Terrorist incidents, including deadly attacks, continued to plague Europe in 2013. Some attacks were apparently perpetrated by "lone offender" assailants while others were organized by groups claiming a range of extremist ideological motivations, from nationalism to right-wing and left-wing political theories to various religious beliefs, including violent Islamist extremism. In some cases the boundaries between ideologies were blurred.
A major challenge to Europe was the increasing travel of European citizens – mostly young men – to and from Syria seeking to join forces opposing the Asad regime. Many of them ended up in the ranks of violent extremist groups such as al-Nusrah Front or the Islamic State of Iraq and the Levant (ISIL). These "foreign fighters" sparked increasing concerns, and actions to address them, by European countries worried about the growing number of their citizens traveling to the battlefield and possibly returning radicalized. European governments, in particular the EU and several member states affected by this phenomenon, took action to assess the problem and to devise an array of responses to discourage their citizens from going to Syria to take part in the conflict. These efforts ranged from new administrative procedures to prevent travel to Syria, to steps to counter recruitment and facilitation efforts, and programs to investigate and/or reintegrate persons returning from conflict zones. In the western Balkans, governments in EU candidate states and aspirants were also committed to responding effectively to the foreign fighter problem, and sought assistance to fill gaps in their capacity to do so from the United States, the EU, and others. European governments also worked with the United States and other international partners in various fora, including the Global Counterterrorism Forum, to respond to the foreign fighter problem and strengthen general counterterrorism cooperation.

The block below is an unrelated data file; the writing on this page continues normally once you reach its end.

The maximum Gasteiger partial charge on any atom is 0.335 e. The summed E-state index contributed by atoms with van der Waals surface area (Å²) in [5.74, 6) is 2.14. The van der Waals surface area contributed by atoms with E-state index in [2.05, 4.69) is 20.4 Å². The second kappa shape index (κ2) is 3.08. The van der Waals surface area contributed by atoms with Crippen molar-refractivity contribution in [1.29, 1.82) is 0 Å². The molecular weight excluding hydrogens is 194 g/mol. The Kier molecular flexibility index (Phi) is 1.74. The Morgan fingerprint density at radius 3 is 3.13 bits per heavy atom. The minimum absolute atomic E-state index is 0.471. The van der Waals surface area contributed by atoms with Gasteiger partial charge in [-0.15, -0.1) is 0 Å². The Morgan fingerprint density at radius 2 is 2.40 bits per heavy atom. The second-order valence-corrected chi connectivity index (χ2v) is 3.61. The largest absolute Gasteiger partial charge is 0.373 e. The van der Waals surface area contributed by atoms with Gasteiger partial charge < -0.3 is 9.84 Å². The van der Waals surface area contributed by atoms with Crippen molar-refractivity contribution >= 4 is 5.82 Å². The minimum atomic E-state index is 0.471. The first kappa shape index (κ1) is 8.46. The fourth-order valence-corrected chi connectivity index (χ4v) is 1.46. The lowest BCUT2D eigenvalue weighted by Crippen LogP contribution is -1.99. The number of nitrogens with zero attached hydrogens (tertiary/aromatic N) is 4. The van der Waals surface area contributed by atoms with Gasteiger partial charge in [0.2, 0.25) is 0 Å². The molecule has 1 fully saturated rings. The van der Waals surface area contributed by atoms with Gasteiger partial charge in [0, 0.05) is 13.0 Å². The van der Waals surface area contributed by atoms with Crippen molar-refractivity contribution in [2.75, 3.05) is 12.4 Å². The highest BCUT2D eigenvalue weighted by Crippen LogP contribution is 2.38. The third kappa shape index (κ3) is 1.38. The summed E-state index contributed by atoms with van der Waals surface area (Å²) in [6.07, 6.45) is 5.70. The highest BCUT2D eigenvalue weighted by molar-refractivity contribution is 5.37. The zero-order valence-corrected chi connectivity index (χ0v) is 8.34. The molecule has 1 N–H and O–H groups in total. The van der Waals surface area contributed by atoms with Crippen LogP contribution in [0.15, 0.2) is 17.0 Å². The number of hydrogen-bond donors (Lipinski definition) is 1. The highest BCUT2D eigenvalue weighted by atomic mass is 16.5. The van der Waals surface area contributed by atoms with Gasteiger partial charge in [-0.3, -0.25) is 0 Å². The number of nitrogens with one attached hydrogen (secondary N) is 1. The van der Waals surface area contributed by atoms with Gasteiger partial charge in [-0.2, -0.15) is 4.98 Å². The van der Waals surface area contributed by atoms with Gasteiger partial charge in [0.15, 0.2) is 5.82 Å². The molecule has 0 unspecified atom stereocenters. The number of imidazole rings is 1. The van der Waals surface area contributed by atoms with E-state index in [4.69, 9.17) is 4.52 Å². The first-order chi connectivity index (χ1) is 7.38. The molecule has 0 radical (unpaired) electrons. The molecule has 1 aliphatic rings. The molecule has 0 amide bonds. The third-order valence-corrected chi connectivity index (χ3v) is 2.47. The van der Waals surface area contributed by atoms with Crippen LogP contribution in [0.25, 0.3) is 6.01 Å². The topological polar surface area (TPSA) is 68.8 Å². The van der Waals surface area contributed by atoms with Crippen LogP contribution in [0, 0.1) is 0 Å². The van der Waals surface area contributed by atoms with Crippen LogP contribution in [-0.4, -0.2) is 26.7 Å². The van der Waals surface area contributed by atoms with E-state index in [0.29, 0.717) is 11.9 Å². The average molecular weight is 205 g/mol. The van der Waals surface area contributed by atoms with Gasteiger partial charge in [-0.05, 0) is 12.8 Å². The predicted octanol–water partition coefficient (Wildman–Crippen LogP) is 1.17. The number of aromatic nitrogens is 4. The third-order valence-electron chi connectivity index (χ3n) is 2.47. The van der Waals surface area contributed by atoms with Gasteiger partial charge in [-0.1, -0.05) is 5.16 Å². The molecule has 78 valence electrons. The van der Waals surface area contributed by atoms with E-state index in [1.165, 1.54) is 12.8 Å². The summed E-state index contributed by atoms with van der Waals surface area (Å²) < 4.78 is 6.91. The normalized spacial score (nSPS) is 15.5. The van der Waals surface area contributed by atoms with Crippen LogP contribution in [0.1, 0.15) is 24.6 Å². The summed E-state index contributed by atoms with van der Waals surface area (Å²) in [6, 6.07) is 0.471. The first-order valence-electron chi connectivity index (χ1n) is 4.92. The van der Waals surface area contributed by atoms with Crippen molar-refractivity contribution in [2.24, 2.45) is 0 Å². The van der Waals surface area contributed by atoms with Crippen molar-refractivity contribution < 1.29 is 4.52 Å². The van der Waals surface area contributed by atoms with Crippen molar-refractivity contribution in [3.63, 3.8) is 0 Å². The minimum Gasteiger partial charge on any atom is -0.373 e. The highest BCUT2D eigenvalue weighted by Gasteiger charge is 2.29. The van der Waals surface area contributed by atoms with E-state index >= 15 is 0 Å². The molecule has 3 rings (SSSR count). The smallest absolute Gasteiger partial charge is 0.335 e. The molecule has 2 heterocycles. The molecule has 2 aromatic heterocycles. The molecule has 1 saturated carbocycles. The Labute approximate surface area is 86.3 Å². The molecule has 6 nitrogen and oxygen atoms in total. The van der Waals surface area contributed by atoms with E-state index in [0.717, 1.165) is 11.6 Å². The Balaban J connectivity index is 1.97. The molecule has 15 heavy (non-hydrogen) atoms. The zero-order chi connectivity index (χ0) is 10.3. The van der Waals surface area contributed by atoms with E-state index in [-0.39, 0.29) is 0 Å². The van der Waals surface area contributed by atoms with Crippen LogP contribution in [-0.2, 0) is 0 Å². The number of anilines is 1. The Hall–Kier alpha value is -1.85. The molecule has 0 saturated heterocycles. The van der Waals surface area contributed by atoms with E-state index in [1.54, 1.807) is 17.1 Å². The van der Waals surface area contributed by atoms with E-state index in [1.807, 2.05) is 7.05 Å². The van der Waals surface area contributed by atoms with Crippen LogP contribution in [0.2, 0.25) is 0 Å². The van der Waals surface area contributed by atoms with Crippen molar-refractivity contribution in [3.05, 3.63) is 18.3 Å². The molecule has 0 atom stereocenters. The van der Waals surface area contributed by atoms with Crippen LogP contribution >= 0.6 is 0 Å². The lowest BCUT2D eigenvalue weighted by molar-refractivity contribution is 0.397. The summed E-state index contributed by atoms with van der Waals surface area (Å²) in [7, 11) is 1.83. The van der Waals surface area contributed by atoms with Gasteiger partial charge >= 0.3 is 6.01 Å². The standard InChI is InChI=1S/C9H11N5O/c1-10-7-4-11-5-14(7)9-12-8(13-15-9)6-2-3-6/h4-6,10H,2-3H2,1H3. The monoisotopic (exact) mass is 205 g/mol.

The Bulgarian government continued its investigation of the July 2012 attack in Burgas which left five Israelis and one Bulgarian citizen dead. In February 2013, the government publicly implicated Hizballah in the bombing. A court in Cyprus convicted a Lebanese Hizballah operative of various criminal offenses after he was apprehended surveilling potential Israeli targets on the island. Recognizing the threat posed by Hizballah, the EU in July 2013 agreed to designate what it termed the "military wing" of Hizballah as a terrorist group, a notable step forward.
Europe was the scene of several significant terrorist attacks in 2013. In Turkey, the most significant such incident in the country's modern history took place in May when 52 people died in a bombing in Reyhanli, on the border with Syria. In the Russian city of Volgograd, an attack on a city bus in October and two more attacks at the end of December claimed a total of 41 lives. The U.S. Embassy in Ankara was the target of a suicide bomb attack by a member of the Revolutionary Liberation People's Party/Front in February, in which a Turkish citizen on the Embassy guard force was killed. In January, three Kurdish women activists were murdered in Paris, allegedly by a Turkish Kurd now in French police custody, in a crime linked to terrorism although the motive of the killer remains unclear.
Disclosures about alleged U.S. "spying" on European partners sparked concern but did not have a major effect on long-standing and close transatlantic cooperation in combating terrorist threats.